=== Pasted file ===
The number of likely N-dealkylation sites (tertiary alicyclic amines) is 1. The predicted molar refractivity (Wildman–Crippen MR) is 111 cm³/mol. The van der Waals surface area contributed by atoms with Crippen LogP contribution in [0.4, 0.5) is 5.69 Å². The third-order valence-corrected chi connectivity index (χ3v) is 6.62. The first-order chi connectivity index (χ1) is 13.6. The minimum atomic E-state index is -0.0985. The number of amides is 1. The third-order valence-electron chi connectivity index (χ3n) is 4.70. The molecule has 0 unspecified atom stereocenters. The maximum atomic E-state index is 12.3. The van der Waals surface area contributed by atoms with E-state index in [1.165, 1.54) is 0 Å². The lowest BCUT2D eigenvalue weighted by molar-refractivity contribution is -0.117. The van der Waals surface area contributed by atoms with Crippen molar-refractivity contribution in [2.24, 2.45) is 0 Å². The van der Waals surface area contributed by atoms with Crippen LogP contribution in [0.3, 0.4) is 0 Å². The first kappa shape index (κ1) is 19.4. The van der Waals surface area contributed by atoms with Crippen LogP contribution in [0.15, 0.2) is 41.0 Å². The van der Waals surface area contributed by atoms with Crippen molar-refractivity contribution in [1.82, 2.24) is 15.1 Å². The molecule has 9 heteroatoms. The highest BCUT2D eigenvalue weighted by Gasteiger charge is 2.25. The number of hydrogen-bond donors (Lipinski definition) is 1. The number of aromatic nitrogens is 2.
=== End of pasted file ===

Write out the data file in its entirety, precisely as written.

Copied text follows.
The number of likely N-dealkylation sites (tertiary alicyclic amines) is 1. The predicted molar refractivity (Wildman–Crippen MR) is 111 cm³/mol. The van der Waals surface area contributed by atoms with Crippen LogP contribution in [0.4, 0.5) is 5.69 Å². The third-order valence-corrected chi connectivity index (χ3v) is 6.62. The first-order chi connectivity index (χ1) is 13.6. The minimum atomic E-state index is -0.0985. The number of amides is 1. The third-order valence-electron chi connectivity index (χ3n) is 4.70. The molecule has 0 unspecified atom stereocenters. The maximum atomic E-state index is 12.3. The van der Waals surface area contributed by atoms with E-state index in [1.165, 1.54) is 0 Å². The lowest BCUT2D eigenvalue weighted by molar-refractivity contribution is -0.117. The van der Waals surface area contributed by atoms with Crippen molar-refractivity contribution in [2.24, 2.45) is 0 Å². The van der Waals surface area contributed by atoms with Crippen LogP contribution in [0.3, 0.4) is 0 Å². The first kappa shape index (κ1) is 19.4. The van der Waals surface area contributed by atoms with Crippen LogP contribution in [0.15, 0.2) is 41.0 Å². The van der Waals surface area contributed by atoms with Crippen molar-refractivity contribution in [1.82, 2.24) is 15.1 Å². The molecule has 9 heteroatoms. The highest BCUT2D eigenvalue weighted by Gasteiger charge is 2.25. The number of hydrogen-bond donors (Lipinski definition) is 1. The number of aromatic nitrogens is 2.